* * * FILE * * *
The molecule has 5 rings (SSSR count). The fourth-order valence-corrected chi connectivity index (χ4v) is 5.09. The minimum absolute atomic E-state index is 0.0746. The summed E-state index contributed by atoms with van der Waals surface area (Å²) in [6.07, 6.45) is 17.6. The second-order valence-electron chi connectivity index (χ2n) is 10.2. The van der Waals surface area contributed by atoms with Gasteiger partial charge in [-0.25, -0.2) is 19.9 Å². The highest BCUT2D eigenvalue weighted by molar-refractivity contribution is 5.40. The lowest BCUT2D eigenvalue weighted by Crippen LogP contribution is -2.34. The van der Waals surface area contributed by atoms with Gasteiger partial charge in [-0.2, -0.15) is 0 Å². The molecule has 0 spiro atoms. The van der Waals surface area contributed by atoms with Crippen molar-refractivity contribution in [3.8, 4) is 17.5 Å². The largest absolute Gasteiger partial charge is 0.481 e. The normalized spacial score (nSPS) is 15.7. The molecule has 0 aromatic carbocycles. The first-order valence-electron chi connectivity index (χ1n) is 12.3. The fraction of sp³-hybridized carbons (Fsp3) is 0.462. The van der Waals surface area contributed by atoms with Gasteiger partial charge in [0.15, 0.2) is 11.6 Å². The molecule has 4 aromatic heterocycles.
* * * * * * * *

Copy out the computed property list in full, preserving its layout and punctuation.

The molecule has 5 rings (SSSR count). The fourth-order valence-corrected chi connectivity index (χ4v) is 5.09. The minimum absolute atomic E-state index is 0.0746. The summed E-state index contributed by atoms with van der Waals surface area (Å²) in [6.07, 6.45) is 17.6. The second-order valence-electron chi connectivity index (χ2n) is 10.2. The van der Waals surface area contributed by atoms with Gasteiger partial charge in [-0.25, -0.2) is 19.9 Å². The highest BCUT2D eigenvalue weighted by molar-refractivity contribution is 5.40. The lowest BCUT2D eigenvalue weighted by Crippen LogP contribution is -2.34. The van der Waals surface area contributed by atoms with Gasteiger partial charge in [-0.2, -0.15) is 0 Å². The molecule has 0 spiro atoms. The van der Waals surface area contributed by atoms with Crippen molar-refractivity contribution in [3.8, 4) is 17.5 Å². The largest absolute Gasteiger partial charge is 0.481 e. The normalized spacial score (nSPS) is 15.7. The molecule has 0 aromatic carbocycles. The first-order valence-electron chi connectivity index (χ1n) is 12.3. The fraction of sp³-hybridized carbons (Fsp3) is 0.462. The van der Waals surface area contributed by atoms with Gasteiger partial charge in [0.15, 0.2) is 11.6 Å². The molecule has 4 aromatic heterocycles.